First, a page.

Has the Leader of the House seen the report of the decision in the High Court affecting the pay of employees of Co-operative laundries, and will he arrange for a ministerial statement next week on the implications of that decision? Is it not utterly deplorable that the Pay Board should have been instrumental in stopping a meagre pay increase of 10p a week for some of the lowest paid people in this country?
§ Mr. Adam Butler
Further to the question of nuclear reactors, will my right hon. Friend agree that these are part of a much wider subject, and may I urge on him very strongly that we should have a debate at the earliest possible opportunity on the whole energy question?
§ Mr. Booth
Can the Leader of the House tell us whether we may expect a statement in the House next week concerning the EEC's proposals on regulations to define those areas in this country which will be eligible for aid under the European Regional Development Fund? Also, can the Leader of the House give a categorical assurance that no regulations for this purpose will take legal effect in this country until there has been a debate in the House?
§ Mr. Jeffrey Archer
Will the Leader of the House be kind enough to ask the Secretary of State for Social Services to make a statement following the debate last Session on the Quirk Report? There were 2,000 speech therapists when that report was made, but in this morning's copy of The Times it is suggested that there are now only 910. This problem becomes a greater worry every day, and is this not an example where the Government must put rules on one side and deal with the problem?
§ Mr. William Hamilton
Will the Leader of the House give a categorical assurance that legislation will be introduced early on the question of discrimination? I use the word "early" because I am sure he knows that, in our view, the consultative document is extremely limited and that consequent legislation proposed by the Government will probably require very drastic amendment.
§ Mr. Fowler
Is my right hon. Friend aware that it is almost 18 months since the Criminal Law Revision Committee reported, making important proposals affecting criminal trials in this country? Is my right hon. Friend also aware that in the recent important speech by Sir Robert Mark, Commissioner of the 1181 Metropolitan Police, he made many of the same points? Is it not a matter of urgency that the House should be allowed to debate the proposals?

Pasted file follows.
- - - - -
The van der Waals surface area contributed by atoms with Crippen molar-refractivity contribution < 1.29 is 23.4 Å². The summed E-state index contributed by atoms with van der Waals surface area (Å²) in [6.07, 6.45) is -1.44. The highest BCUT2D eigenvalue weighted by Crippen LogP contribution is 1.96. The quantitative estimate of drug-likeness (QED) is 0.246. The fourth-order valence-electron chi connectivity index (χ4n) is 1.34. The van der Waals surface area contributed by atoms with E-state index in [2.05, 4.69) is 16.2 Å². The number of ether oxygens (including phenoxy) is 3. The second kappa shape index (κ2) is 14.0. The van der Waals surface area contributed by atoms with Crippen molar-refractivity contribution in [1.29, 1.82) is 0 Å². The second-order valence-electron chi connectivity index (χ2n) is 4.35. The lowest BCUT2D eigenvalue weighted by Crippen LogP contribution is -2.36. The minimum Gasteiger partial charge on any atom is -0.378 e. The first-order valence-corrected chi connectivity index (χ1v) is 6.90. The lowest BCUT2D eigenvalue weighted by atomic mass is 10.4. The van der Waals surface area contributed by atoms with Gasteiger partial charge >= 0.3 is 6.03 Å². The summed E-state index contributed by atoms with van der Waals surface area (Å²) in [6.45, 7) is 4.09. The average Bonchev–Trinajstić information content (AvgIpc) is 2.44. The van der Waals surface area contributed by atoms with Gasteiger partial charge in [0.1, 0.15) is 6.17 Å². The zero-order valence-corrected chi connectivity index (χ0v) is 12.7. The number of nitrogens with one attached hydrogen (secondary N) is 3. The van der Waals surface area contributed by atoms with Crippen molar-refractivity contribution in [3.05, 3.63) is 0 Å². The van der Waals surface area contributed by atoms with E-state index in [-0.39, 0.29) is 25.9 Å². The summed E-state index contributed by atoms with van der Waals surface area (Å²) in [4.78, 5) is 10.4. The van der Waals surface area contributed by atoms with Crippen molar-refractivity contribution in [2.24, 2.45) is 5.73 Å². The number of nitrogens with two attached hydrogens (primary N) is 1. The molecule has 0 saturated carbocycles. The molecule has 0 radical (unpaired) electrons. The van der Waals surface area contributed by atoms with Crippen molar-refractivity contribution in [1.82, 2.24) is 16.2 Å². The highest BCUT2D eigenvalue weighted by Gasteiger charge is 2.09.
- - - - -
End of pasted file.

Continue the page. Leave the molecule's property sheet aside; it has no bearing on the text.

§ Mr. Pavitt
Has the Leader of the House taken note of Early Day Motion No. 23 in my name and supported by hon. Members on both sides of the House, including the Father of the House, which seeks to say "Thank you" to the back room boys and girls in the Commonwealth Parliamentary Association for the successful conference held in September?[That this House wishes to place on record its deep appreciation of the organisation and hard work of the officers and stall of the Commonwealth Parliamentary Association, Sir Robin Vanderfelt and his stall and Mr. Peter Molloy and all those serving the United Kingdom branch, including officers of the House who gave freely of their time, which led to the outstanding success of the 19111 Annual Conference in London in September 1973 and reflected great credit on the mother of Parliaments.]Although it is obviously not a subject for debate next week, will the right hon. Gentleman find ways and means of securing time for Her Majesty's Government to associate themselves with those thanks to the officers and staff of the Commonwealth Parliamentary Association?
§ Mr. Prior
I am sure the whole House would wish to associate itself with this motion. We are all extremely grateful for the hard work which Mr. Molloy and others carried out in order to make the conference the success which it undoubtedly was. I am certain that we all wish to congratulate those who took part,
§ Mr. Normanton